Talk:Hittite language

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Hittite š[edit]

If the article is correct and the phoneme /s/ is meant here, what possible reason could there be for not transcribing the sound with a simple "s"? Simply as an homage to the initial Czech researcher? It certainly causes needless ambiguities and people writing inappropriate "sh"s - eg, "Hattusha(sh)" and "Kanesh." -LlywelynII (talk) 12:49, 8 December 2010 (UTC)

The original reason is that the Akkadian series denoted with ⟨š⟩ was exclusively used by scribes to write in Hittite, not the series denoted with ⟨s⟩. Tradition and habit do play a role; dropping the diacritic doesn't do harm and is often done, just like ⟨ḫ⟩ is often notated simply as ⟨h⟩; in context, the meaning is clear, of course. However, you need to keep in mind that the pronunciation of the Hittite sibilant is not known precisely, and a case can be made (and has been made) that it was pronounced like a "shibilant", or like a retracted sibilant, which could have influenced the choice of the Hittite scribes. So the transcription ⟨š⟩ and even the spelling with ⟨sh⟩ may be unnecessary, but isn't necessary wrong. --Florian Blaschke (talk) 18:21, 24 July 2016 (UTC)

Hittite placenames[edit]

Two questions:
1) If URU is simply a nonverbalized indication that a place is being discussed, what possible reason could there be for its inclusion where such a distinction is obvious - for example, in the native language transcription of Hattusa?
2) Regardless of whether Hittite conjugations were mentioned in the cuneiform, it's still believed they used them and we understand them. Why are they consistently omitted - again, for example, Hattusa, which would presumably have been Hattusas to the Hittites themselves? -LlywelynII (talk) 12:49, 8 December 2010 (UTC)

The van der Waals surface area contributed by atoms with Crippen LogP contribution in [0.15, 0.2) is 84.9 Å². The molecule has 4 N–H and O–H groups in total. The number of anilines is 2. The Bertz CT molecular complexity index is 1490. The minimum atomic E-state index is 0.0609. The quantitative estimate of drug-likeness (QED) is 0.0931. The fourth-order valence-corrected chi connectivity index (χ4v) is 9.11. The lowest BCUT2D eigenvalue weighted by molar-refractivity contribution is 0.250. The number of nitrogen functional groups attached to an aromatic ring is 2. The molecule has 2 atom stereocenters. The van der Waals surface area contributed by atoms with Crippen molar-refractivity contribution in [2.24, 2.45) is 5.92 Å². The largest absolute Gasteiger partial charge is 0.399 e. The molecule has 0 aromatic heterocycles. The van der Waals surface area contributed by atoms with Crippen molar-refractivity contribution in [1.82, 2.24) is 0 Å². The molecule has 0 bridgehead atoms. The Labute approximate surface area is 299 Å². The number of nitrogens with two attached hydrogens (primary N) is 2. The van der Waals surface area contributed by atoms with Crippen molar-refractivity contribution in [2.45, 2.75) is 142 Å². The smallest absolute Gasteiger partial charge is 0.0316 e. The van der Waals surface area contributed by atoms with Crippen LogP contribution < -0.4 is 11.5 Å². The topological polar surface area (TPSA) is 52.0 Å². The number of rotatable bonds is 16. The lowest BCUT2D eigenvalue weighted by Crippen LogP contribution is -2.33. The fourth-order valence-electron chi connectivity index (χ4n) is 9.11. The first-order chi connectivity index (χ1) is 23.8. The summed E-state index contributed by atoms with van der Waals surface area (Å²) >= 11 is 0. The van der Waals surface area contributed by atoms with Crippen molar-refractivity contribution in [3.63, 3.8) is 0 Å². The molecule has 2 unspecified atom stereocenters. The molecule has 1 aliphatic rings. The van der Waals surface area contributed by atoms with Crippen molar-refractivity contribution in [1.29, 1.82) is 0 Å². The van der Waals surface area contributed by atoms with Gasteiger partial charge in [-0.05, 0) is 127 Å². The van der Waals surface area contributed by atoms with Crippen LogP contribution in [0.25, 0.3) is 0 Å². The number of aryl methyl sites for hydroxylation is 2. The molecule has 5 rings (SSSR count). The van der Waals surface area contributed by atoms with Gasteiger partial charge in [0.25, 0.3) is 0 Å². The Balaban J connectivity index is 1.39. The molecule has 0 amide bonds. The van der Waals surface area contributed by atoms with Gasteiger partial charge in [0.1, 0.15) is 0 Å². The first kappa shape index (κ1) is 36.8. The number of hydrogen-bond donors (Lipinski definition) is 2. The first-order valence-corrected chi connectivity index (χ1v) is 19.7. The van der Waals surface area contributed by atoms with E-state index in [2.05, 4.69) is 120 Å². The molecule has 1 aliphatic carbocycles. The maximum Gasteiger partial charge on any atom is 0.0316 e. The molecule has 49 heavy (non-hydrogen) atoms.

Hatti Kingdom and(still disputed)[edit]

This needs a clearifing, As far as i know Hattusa as a kingdom have been recorded many times in Hittite state archives and also many Stele have been found (like one of Mursili I) in Hattusa, on Land of Hatti.

What can be the dispution among scholars while archeological evidence is indisputable about existance? —Preceding unsigned comment added by (talk) 09:53, 24 January 2010 (UTC)

The existence of the hatti(hattusa) kingdom is not seriously disputed. The issue is whether the hatti and the hittite were the same peoples. Currently the general consensus is that the hittites were invaders(possibly peaceful or violent) and eventually became dominant in the area after the hatti were absorbed/killed/exiled(not likely).

And there is rarely such a thing as indisputable evidence. Evidence must always be interpreted according to a framework. You would do well to remember that in your career. —Preceding unsigned comment added by (talk) 04:26, 17 February 2010 (UTC)


The Hittite verb "suwaiemi" seems to mean "I fill". Experts are welcome to correct me. Three boxes are blank, referring to the verb. —Preceding unsigned comment added by (talk) 10:57, 4 June 2010 (UTC) The Infinitive, Participle and Supine boxes are empty. —Preceding unsigned comment added by (talk) 09:05, 5 June 2010 (UTC)

Is Hittite language Indo-European!?[edit]

A language being Indo-European does not mean much since there are NO sharply defined independant language families.

Please see below:

Humanbyrace (talk) 19:16, 17 November 2010 (UTC)

It means a lot if you are an indo-europeanist and trying to reconstruct the root language the various members of the family derive from. I suspect most people who take anything more than a superficial interest in Hittite are indo-europeanists trying to do that. Otherwise, I'm not getting your point. Are you proposing a change to the article? Or are you trying to use this talk page like any random internet discussion forum? Ekwos (talk) 04:05, 27 November 2010 (UTC)


This para confuses singulars and plurals and thus conceals which laryngeals are really meant in the different sentences. HJJHolm (talk) 08:03, 26 December 2011 (UTC)

article definitely needs some work on the disappearance of Hittite as a language[edit]

We need reasons (the Phrygian invasions, the "sea peoples," Assyrian military actions) and some description of the decline and gradual extinction of the language. I can approach it from a historical basis but a linguist should provide the material about the technical disappearance of Hittite. If someone's watching this page with the expertise, please respond? Thank you. HammerFilmFan (talk) 15:46, 16 August 2013 (UTC)

On a different note, I found this at another historical site: The Hittite kingdom, or at least its core region, was apparently called Hatti in the reconstructed Hittite language. However, the Hittites should be distinguished from the "Hattians," an earlier people who inhabited the same region until the beginning of the second millennium B.C.E., and spoke a non-Indo-European language conventionally called Hattic. To me this would seem to conflict with a statement in the article (which badly needs citations throughout.) HammerFilmFan (talk) 16:17, 16 August 2013 (UTC)